Date of Thesis

5-8-2014

Thesis Type

Honors Thesis

Degree Type

Bachelor of Arts

First Advisor

Chris Boyatzis

Abstract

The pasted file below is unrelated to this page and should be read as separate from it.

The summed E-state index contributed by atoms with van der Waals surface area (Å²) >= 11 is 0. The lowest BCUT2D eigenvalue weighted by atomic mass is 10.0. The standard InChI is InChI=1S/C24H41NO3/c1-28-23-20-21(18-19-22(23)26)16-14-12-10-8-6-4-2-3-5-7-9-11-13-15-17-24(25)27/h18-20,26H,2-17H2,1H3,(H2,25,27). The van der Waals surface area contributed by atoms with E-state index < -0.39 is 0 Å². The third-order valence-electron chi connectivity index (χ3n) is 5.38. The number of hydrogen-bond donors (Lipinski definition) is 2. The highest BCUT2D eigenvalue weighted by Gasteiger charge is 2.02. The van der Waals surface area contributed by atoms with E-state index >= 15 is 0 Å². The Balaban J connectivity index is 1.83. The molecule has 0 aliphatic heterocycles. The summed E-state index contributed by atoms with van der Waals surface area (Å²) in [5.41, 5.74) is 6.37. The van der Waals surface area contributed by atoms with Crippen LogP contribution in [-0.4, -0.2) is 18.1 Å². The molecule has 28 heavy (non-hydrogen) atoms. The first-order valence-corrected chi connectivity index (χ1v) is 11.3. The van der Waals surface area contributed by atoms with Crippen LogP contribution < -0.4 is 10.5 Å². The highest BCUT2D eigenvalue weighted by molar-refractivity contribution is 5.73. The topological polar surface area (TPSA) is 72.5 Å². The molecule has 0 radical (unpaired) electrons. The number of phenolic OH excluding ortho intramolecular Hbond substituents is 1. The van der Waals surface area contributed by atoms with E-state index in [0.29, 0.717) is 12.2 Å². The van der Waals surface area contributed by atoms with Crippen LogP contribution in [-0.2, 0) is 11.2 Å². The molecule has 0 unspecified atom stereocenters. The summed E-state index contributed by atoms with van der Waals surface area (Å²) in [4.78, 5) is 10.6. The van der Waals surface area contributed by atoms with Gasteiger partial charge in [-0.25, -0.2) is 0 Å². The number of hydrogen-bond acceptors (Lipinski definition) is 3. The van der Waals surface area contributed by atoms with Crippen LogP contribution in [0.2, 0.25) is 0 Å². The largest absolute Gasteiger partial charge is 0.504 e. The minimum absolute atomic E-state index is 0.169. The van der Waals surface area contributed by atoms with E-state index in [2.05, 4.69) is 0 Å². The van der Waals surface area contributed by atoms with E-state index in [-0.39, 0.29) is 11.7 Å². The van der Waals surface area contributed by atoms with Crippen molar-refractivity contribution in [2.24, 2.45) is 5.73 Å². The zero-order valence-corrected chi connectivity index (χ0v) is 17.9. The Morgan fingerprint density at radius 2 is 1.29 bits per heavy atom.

The present study investigated the relationships between sorority women’s internalization of Greek thin ideals and body image, and dimensions of sorority women’s religiosity and body image. A combined relationship among sorority women’s internalization of Greek thin ideals, body image, and religiosity was also examined. Based on previous research it was expected that women’s internalization of Greek thin ideals would be associated with worse body image (in terms of body shame, body esteem, and drive for thinness) and that women’s religiosity (in terms of secure attachment to God) would be associated with better body image. Combinations of Greek thin ideal internalization and God attachment were expected to significantly predict changes in women’s body image. Women completed a series of survey measures assessing their awareness and internalization of Greek sociocultural thin ideals and their sense of community within their particular sorority. Women also completed a series of survey measures assessing their body shame, body esteem, and drive for thinness, in addition to survey measures assessing dimensions of their religiosity. The study’s findings revealed that women’s internalization of Greek thin ideals was associated with worse body image outcomes and that anxious attachment to God was associated with worse body image outcomes, particularly in relation to body shame. Moderation analyses revealed that Greek thin ideal internalization significantly interacted with anxious God attachment to predict body shame.

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